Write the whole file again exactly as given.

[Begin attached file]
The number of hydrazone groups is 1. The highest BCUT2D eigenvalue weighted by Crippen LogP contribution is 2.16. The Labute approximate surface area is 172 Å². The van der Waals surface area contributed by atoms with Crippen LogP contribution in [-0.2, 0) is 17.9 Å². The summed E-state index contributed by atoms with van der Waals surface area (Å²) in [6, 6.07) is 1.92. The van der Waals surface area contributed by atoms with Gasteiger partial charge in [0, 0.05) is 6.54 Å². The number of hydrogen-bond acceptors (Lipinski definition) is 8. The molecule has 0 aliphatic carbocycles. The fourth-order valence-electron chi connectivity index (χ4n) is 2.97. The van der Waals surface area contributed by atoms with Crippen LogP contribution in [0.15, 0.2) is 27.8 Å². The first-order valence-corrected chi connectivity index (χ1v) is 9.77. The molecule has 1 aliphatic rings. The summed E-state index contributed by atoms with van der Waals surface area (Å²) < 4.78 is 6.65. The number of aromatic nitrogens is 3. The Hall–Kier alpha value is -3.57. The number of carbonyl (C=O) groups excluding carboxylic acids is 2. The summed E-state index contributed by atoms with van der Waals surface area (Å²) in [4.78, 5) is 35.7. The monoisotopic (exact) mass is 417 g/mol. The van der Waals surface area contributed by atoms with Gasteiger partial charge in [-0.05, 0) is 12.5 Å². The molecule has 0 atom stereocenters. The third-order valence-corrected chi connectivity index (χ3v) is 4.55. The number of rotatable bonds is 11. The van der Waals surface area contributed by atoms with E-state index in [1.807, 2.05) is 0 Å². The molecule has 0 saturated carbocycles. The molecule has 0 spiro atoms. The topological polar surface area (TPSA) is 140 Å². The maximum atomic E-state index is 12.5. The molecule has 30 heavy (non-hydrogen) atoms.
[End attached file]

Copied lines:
The number of hydrazone groups is 1. The highest BCUT2D eigenvalue weighted by Crippen LogP contribution is 2.16. The Labute approximate surface area is 172 Å². The van der Waals surface area contributed by atoms with Crippen LogP contribution in [-0.2, 0) is 17.9 Å². The summed E-state index contributed by atoms with van der Waals surface area (Å²) in [6, 6.07) is 1.92. The van der Waals surface area contributed by atoms with Gasteiger partial charge in [0, 0.05) is 6.54 Å². The number of hydrogen-bond acceptors (Lipinski definition) is 8. The molecule has 0 aliphatic carbocycles. The fourth-order valence-electron chi connectivity index (χ4n) is 2.97. The van der Waals surface area contributed by atoms with Crippen LogP contribution in [0.15, 0.2) is 27.8 Å². The first-order valence-corrected chi connectivity index (χ1v) is 9.77. The molecule has 1 aliphatic rings. The summed E-state index contributed by atoms with van der Waals surface area (Å²) < 4.78 is 6.65. The number of aromatic nitrogens is 3. The Hall–Kier alpha value is -3.57. The number of carbonyl (C=O) groups excluding carboxylic acids is 2. The summed E-state index contributed by atoms with van der Waals surface area (Å²) in [4.78, 5) is 35.7. The monoisotopic (exact) mass is 417 g/mol. The van der Waals surface area contributed by atoms with Gasteiger partial charge in [-0.05, 0) is 12.5 Å². The molecule has 0 atom stereocenters. The third-order valence-corrected chi connectivity index (χ3v) is 4.55. The number of rotatable bonds is 11. The van der Waals surface area contributed by atoms with E-state index in [1.807, 2.05) is 0 Å². The molecule has 0 saturated carbocycles. The molecule has 0 spiro atoms. The topological polar surface area (TPSA) is 140 Å². The maximum atomic E-state index is 12.5. The molecule has 30 heavy (non-hydrogen) atoms.